SH: Who is an artist; musician, director, any art form – who would be a dream collaboration for you and what would you create?
DB: If Picasso, Velázquez, myself and a nice bottle of Bourbon all got together I’m sure we could make something happen. Artistically. Also, I would leap at the chance to collaborate with a museum to fill a room (rooms) with creation on a large scale install.
SH: What do you think the role of artists is in society? How does other artwork inform how you move through life?
DB: We all look at life through our own tiny keyhole, no matter how “connected” we are. Art first causes us to pause. Then it introduces a new perspective, feeling, or information to consider and internalize in such a visceral way. There is nothing else like it and to engage with art is to bring a gift into your life.
SH: If your body of work inspired an ice cream flavor, what would it be called and what are the ingredients?
DB: Rods and Cones: color swirls plated with a texturally contrasting layer of translucent hardened caramelized sugar varnish, with rods and cones.
SH: Favorite way to celebrate the completion of a project/body of work?
DB: Before cleaning up and getting right back to work I would ordinarily have a great dinner with friends I couldn’t spend time with during the work deluge. This time, however, two days after the opening I’m going to make a dream come true and go on an intensive exploration of eight Southeast Asian countries. The time has come for a great adventure.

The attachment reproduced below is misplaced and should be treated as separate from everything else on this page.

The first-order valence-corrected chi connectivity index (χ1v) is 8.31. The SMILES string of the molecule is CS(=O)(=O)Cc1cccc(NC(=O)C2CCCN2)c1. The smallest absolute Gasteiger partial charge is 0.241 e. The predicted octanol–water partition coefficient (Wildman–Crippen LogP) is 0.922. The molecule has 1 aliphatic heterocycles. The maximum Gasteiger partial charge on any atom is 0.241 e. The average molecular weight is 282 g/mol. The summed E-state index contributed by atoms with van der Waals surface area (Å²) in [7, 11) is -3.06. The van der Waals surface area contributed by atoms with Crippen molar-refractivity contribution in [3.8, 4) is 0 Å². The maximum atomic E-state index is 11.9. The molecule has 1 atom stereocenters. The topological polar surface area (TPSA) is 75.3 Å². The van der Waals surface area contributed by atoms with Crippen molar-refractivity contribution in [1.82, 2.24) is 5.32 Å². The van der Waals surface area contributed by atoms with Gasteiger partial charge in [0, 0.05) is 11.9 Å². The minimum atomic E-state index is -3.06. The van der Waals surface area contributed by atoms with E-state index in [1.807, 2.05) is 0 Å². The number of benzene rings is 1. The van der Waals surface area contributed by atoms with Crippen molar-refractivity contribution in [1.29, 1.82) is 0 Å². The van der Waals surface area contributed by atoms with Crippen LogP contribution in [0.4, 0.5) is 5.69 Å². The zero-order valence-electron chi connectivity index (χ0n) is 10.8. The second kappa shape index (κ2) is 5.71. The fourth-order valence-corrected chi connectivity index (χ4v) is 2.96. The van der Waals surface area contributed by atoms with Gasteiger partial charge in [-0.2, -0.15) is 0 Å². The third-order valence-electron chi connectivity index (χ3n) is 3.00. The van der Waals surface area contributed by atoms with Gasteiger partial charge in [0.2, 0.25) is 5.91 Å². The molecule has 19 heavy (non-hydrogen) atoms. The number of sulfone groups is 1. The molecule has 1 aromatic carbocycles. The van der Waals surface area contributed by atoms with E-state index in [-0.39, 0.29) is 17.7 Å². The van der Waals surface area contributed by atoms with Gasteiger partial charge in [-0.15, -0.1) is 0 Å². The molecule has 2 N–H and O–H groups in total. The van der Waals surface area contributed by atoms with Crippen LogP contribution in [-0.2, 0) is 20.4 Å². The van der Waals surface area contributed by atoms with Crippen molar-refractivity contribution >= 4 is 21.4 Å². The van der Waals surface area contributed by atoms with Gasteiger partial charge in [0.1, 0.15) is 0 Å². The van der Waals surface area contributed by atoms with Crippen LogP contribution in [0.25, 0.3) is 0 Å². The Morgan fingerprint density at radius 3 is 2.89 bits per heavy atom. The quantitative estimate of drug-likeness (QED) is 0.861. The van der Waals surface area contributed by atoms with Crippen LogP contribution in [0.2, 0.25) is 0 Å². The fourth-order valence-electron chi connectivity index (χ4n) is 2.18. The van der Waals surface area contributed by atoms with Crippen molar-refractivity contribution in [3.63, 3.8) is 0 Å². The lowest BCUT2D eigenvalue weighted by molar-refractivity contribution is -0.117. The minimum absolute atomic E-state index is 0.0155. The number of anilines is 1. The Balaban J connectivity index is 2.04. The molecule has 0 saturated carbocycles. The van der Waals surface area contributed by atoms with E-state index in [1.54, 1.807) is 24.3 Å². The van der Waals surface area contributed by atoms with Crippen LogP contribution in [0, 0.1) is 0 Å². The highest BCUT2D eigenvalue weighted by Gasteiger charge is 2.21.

State of the Art – Daniel Bilodeau
Whether playing with an archetype funneled through art history or a portrait of someone close Daniel Bilodeau is thinking about aspects of identity today. He has been engaged with a series of works which imply certain truths of our time: the modern sense-of-self formed inside an algorithm funneled cacophony of input and expectation, and the manipulation of content to produce more and more to consider. His paintings, in form and function, speak of the side of us that is learned and calibrated balancing with the side which is direct, automatic, and child- like. He uses different forms of attention in painting these, combining the immediacy of single rapid strokes, pours, non-objective marks and introduced found objects with carefully constructed realistic forms. Intertwining these into a unified whole beckons out different forms of creative activity and the result speaks to a similar interplay within the psyche of the sitter- the conscious and the unconscious at work simultaneously.